She began her life with a questionable future.
The only intention of the idiot who bred her litter was making money selling “police dogs.” However, when the puppies have a dubious lineage (sorry girl) – and the breeder is widely regarded as a fool – selling the puppies is a tad difficult.
So, she was shuffled off to a foster home, where her world was a 10 x 10 kennel in a trailer park. The foster mom did the best she could, but she had her hands full with over a dozen dogs. By the time I became aware of her plight, she was six months old.
The day I went to pick her up, I loaded her into the cab of my pick-up truck and she immediately wedged herself under the bench seat. After dragging her out for a visit to the vet, she re-entrenched herself under the seat for the ride home.
Her panic at being exposed to a new world quickly disappeared, however, when I took her out to the backyard to meet my two (male) German shepherds. She was instantly the belle of the ball.
The first time I tried to walk her around the block, she slunk close to ground and hugged my leg – terrified of cars, new sounds and just about everything else. Over the days and months to come, her confidence grew and grew. I was training dogs at the time and our kennel and training facility became her playground.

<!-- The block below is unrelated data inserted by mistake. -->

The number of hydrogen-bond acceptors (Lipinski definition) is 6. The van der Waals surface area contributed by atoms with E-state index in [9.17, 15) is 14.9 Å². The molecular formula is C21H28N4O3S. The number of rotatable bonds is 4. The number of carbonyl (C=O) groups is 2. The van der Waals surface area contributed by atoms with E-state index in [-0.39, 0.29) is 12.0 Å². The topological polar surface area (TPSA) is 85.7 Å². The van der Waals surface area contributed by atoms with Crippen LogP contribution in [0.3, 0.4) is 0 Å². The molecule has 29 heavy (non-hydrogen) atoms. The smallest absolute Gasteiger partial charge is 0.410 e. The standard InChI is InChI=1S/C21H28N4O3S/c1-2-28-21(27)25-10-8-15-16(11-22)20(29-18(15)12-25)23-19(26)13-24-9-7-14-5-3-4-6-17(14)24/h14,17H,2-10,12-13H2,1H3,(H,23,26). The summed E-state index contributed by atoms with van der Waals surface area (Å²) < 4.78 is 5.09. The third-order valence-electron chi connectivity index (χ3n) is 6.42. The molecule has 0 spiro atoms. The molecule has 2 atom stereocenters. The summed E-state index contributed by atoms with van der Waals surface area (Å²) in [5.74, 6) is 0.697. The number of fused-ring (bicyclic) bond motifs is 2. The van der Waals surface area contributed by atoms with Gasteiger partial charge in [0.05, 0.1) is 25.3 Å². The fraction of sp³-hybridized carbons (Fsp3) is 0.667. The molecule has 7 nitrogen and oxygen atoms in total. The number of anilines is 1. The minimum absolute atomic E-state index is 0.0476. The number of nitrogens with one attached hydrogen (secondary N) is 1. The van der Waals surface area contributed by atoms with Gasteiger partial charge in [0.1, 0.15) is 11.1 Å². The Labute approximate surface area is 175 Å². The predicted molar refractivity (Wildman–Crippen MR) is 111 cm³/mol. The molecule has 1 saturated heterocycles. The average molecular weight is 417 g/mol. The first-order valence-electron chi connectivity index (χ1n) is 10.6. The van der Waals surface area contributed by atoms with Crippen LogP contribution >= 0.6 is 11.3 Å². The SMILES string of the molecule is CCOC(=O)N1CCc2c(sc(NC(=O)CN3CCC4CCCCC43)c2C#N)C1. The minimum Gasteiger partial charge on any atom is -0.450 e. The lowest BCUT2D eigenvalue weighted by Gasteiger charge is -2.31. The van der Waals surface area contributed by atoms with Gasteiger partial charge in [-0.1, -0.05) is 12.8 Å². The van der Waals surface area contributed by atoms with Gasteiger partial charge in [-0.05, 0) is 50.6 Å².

When I adopted her, she came with a name – Peanut. I was determined to change it, but nothing seemed to fit. She was just Peanut. Not the most regal name for a Belgian Malinois, but it stuck.
Peanut grew into an amazing dog (technically she’s a bitch, but it hurts her feelings when I call her that). In her prime, she learned everything from agility to tracking to protection to Frisbee catching. Her primary talent, however, was soaking up as much attention as one cared to lavish on her.
That scared little puppy of long ago was the inspiration for this post, which was selected to appear in "Wine Dogs USA 2" (Giant Dog, $39). The Wine Dogs series is the creation of Craig McGill and Susan Elliot. I owe both of them a long-overdue thank you for including my essay in this beautiful book of photographs and essays by other wine/dog people.
Best of all, I can now say that my writing has appeared in the same pages as Robert Parker, who penned the foreword. I’ll have to bust that out at a wine tasting one day.
These days Peanut is the grande dame of our animal kingdom. She spends her days taking leisurely walks, enjoying long naps and basking in the sun. Her most strenuous duty is schooling our young Malinois, Hogan. God knows, he’s in constant need of it.
My only regret is there isn’t a photo of Peanut to accompany her essay. Here’s one I took while she was on a well-deserved vacation at Edisto Beach, South Carolina.
I'm not sure which of us has been the luckier one.